Sassa makes 'concerted effort' to transfer beneficiaries but still faces challenges

2018-10-19 18:30
Sassa head office. (Alet Pretorius, Gallo Images)

Sassa head office. (Alet Pretorius, Gallo Images)

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The South African Social Security Agency (Sassa) has made a "concerted effort" to transfer grant recipients from Cash Paymaster Services (CPS) to the Postbank but still faces problems that undermine payments.

This is according to a report by an independent panel, headed by the office of the Auditor-General, on the social grants matter.

The report, which was filed this week to the Constitutional Court, reveals that a total of 6.7 million beneficiaries were approved for payment via the Postbank in October 2018.

"Nevertheless, significant logistical and operational problems still undermine the stability of the payment to beneficiaries at South African Post Office (SAPO) branches and at cash pay points," it said.

The panel was set up by order of the Constitutional Court in 2017, following the initial extension of the CPS contract.

From April, Sassa had until September 30 to transfer more than 3 million beneficiaries still dependent on the old CPS infrastructure to SAPO's new system.

It also needed to swap out their old Sassa-Grindrod cards for new Sassa-SAPO cards.

According to the panel, Sassa and SAPO have not taken the necessary steps to provide beneficiaries with predictability regarding the payment dates at cash pay points.

Late arrival of cash

"SAPO has not yet swapped cards of the approximately 100 000 beneficiaries who were forced to open SAPO Postbank bank accounts earlier in 2018 when the new Sassa-branded SAPO cards were not yet available.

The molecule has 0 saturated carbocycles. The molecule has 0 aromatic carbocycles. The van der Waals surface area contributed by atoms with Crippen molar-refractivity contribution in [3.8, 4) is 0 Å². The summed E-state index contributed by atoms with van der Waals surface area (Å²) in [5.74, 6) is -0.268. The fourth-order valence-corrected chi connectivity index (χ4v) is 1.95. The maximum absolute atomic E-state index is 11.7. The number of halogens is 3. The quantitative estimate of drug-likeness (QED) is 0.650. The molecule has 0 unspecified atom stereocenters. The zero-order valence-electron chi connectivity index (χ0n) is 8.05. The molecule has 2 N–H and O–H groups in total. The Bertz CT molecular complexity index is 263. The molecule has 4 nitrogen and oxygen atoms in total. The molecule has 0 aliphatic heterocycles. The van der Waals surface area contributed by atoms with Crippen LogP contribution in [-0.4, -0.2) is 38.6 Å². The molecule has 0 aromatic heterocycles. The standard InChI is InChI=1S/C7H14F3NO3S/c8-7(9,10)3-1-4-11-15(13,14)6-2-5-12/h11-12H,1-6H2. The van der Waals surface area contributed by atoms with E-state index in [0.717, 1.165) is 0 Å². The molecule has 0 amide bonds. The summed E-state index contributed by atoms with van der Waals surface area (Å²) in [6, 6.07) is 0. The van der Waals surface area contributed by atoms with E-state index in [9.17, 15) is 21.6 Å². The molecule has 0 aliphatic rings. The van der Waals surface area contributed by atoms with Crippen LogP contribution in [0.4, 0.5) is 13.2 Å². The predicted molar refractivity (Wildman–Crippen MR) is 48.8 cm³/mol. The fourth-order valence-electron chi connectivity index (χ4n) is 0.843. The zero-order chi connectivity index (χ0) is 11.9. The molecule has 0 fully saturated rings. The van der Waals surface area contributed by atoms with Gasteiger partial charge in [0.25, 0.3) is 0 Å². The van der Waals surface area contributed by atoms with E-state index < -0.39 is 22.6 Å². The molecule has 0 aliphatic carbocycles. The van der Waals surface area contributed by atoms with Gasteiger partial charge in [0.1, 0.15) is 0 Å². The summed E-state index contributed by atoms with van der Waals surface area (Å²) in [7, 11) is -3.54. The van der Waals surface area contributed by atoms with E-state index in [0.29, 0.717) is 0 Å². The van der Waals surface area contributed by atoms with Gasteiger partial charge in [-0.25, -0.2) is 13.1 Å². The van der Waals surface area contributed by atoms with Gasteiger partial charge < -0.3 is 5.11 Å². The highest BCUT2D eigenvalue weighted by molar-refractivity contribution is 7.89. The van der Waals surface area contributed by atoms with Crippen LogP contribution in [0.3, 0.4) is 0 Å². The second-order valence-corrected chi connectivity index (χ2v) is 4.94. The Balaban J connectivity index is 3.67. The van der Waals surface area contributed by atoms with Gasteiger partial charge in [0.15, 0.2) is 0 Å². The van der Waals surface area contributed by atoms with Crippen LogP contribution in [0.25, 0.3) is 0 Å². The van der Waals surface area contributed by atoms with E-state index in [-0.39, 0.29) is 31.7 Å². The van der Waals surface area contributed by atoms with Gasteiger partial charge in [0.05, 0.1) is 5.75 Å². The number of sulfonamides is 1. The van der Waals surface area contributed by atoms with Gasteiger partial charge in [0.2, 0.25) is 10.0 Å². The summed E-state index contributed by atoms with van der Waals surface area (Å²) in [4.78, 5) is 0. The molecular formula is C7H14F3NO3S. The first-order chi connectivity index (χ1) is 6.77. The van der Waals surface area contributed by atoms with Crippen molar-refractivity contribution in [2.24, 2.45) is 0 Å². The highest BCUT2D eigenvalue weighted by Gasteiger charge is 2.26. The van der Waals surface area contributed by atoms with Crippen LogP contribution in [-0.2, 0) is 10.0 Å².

"Sassa has not reported to the court on its progress in obtaining written mandates from EasyPay Everywhere account holders despite undertaking to start this process from September 2018," according to the panel.

The panel stated that the social security agency had identified the late arrival of cash or insufficient cash to meet the demand at SAPO branches as a top challenge in September.

The problem also persisted in the first week of the October payment cycle, it said.

"The late arrival of cash at SAPO branches is inconvenient for beneficiaries who often arrive early in the morning and stand in long queues.

"The late arrival of cash or running out of cash may also serve as disincentives for beneficiaries with special needs."

Investigation recommended

The panel has also expressed concern about security issues in the first week of the October payment cycle.

It said at least 30 security incidents were recorded, including burglaries at SAPO branches, armed robberies, cash-in-transit heists and attacks/bombings of ATMs.

Sassa said the matter was receiving urgent attention from relevant government agencies, the panel reported.

The panel said the minister of social development, National Treasury and the Department of Planning, Monitoring and Evaluation should urgently probe the matter and report to Parliament on the efficacy of the Sassa Act.

The panel has made numerous recommendations which include that SAPO should take the necessary steps to address the logistics around the delivery of cash which result in the late arrival of money at cash pay points and at SAPO branches.

The panel also said the agency should urgently provide the court with a copy of a signed Sassa-SAPO master services agreement to protect any commercial or security information.  

Read more on:    sassa  |  sapo

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